The construction noises are an annoying way to start the day. It’s afternoon, but as Kirk Knight emerges from the shower of the Bed-Stuy apartment where he’s staying the first week of November, he gives a little wince at the adenoidal screech of power drills, buzz saws, and belt sanders coming from the floor below, which is getting gut renovated by a team of jocular contractors blasting urbano hits from an old boombox. Our move to avoid the din would ordinarily be to just get out of the building, but it’s one of those classic fall days in Brooklyn, fucking cold and pissing rain. Besides, Kirk is still moving slowly, pulling a T-shirt over his head and taking up a seat at a plastic folding table—one of a small handful of pieces of furniture in the apartment.
Kirk acknowledges its not the most comfortable spot, but it has to do for now. Just yesterday the 22-year-old rapper, producer, and songwriter got back from a month on tour in Europe with his buds in Flatbush Zombies, and he gave up his lease on another place before he left. He got back in town yesterday “jetlagged beyond repair,” he says, and without a permanent place to live. Today, he’s waking up to the sounds of heavy machinery. That isn’t exactly the glamorous life you imagine of multi-platinum musicians, but that’s the reality of it. There are transitional days.
Once he gets dressed and realizes our interview isn’t going to be on video—which allows him to put away a backpack full of jewelry, and stop agonizing over which chains to wear on camera—he settles into an excitable, slap-happy rhythm. He’s stoked about the time he’s spent in Europe, both now and on previous trips with Pro Era, the group of Brooklyn kids with whom he first rose to prominence a in the early part of this decade. He talks about those trips with the wide-eyed joy of college sophomore who’s just gotten back from a semester abroad, detailing mind-blowing raves and perspective shifting encounters with real life reminders of world history. “The architecture is like no other,” he says. “New York definitely has its culture and its swag, but it don’t got shit on the Gargoyles on the top of the towers in London and shit.”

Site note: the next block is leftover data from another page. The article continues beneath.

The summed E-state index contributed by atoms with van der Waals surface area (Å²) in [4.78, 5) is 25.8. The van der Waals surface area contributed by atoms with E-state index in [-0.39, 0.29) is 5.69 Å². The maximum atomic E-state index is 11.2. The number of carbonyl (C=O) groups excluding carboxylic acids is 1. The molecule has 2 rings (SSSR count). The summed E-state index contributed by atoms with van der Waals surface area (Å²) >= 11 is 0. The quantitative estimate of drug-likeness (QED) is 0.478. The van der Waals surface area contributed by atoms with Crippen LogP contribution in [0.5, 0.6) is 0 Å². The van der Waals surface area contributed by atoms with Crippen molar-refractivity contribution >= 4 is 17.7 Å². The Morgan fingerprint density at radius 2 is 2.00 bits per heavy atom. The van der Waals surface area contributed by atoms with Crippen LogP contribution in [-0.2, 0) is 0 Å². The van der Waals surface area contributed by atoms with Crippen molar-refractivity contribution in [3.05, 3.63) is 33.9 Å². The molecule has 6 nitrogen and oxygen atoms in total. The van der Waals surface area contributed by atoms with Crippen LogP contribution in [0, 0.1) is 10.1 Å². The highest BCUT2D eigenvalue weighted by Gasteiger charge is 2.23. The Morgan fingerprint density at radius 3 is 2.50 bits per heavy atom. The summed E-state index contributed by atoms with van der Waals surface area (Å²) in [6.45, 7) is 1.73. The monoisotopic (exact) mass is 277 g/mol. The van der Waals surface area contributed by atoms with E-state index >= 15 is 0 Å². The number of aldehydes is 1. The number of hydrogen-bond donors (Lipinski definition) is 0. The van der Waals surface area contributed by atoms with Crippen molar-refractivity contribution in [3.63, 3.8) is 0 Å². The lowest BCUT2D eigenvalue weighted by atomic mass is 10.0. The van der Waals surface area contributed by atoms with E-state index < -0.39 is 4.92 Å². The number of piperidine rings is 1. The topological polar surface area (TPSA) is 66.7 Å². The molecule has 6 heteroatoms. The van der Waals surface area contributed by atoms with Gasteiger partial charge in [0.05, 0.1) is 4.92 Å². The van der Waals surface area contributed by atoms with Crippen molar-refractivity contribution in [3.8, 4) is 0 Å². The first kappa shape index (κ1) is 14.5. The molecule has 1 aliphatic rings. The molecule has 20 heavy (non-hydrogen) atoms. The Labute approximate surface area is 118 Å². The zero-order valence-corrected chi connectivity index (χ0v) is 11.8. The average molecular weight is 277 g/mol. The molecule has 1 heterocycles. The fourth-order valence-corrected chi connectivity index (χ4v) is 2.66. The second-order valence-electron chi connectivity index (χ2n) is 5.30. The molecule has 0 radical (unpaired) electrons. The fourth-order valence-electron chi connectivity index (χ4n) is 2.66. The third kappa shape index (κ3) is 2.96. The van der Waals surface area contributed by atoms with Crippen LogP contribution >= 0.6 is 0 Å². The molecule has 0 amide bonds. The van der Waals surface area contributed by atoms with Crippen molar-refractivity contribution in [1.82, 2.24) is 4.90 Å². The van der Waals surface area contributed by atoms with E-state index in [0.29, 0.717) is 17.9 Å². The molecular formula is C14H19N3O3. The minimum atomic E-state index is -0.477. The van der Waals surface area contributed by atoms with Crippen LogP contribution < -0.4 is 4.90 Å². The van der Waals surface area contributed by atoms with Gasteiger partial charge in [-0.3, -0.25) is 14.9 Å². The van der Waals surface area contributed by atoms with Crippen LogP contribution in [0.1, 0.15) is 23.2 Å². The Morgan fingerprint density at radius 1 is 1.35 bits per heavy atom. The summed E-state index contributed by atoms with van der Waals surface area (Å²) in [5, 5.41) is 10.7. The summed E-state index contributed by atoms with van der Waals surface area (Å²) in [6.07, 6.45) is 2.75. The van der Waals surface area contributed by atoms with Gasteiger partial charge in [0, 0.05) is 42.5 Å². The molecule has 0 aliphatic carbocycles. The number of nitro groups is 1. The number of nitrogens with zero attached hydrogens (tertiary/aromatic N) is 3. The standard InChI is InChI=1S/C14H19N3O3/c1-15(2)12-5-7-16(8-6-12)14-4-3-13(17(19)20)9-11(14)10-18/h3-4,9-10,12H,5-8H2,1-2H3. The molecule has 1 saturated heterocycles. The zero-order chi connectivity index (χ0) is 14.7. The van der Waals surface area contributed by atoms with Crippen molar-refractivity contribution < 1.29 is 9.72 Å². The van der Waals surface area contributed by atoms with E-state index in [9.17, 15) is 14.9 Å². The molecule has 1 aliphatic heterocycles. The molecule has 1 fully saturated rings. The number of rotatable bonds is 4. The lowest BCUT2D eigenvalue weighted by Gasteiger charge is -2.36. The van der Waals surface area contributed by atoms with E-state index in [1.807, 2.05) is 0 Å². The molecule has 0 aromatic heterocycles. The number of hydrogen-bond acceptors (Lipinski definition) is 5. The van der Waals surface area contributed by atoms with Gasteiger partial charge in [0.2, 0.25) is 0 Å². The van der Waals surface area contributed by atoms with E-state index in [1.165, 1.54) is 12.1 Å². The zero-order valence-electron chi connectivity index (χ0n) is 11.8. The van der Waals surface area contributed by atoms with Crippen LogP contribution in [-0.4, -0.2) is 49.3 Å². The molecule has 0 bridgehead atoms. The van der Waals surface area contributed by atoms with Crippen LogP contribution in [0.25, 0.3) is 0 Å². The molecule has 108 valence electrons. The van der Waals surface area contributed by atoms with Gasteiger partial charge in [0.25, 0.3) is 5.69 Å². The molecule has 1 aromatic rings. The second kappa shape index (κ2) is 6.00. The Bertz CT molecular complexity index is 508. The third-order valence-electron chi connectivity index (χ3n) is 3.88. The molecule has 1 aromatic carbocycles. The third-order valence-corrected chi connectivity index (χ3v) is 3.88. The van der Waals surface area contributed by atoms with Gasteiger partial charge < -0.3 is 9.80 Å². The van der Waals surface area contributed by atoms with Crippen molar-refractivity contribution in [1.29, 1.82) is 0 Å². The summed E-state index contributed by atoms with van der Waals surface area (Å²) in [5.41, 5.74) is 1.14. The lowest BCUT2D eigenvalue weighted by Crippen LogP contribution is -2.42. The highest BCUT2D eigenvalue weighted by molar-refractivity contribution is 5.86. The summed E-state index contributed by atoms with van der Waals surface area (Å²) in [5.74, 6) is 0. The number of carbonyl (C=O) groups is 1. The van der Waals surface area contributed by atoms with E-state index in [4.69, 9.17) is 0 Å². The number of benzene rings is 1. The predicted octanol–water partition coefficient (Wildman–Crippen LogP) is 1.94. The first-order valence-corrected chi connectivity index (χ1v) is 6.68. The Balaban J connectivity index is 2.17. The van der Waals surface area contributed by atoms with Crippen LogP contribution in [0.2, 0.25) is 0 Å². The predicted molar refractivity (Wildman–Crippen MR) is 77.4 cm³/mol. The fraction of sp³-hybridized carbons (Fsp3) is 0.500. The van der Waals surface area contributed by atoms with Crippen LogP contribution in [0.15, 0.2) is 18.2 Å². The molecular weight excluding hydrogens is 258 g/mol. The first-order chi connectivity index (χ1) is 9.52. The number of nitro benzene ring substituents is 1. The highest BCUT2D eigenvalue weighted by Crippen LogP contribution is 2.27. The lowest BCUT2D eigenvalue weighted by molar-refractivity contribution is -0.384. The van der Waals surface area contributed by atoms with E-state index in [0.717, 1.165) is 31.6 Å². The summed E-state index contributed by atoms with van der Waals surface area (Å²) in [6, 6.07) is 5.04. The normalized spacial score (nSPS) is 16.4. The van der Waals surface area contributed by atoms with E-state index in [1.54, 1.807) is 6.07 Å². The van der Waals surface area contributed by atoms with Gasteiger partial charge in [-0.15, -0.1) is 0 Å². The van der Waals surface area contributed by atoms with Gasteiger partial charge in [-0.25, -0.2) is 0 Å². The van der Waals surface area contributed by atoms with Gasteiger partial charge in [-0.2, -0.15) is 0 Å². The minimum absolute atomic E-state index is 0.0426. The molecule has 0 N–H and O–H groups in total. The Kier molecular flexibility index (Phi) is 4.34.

It can be hard to get a word in edgewise, Kirk kind just free associates from one subject to another, pontificating—in just the first few minutes that we’ve been hanging. He talks about gentrification in New York (“There were dice games and love stories in those buildings”). He raves about the the crystalline sound design in EDM (“All these different soundscapes to intensify the feeling of excitement at the peak of the night”). He bemoans the disposability of streaming music (“You know when someone hands you a pamphlet on the street and you don’t even look at that shit?”). He may not be sure exactly how he wants to spill everything he wants to say, but he’s doing his best to figure it out.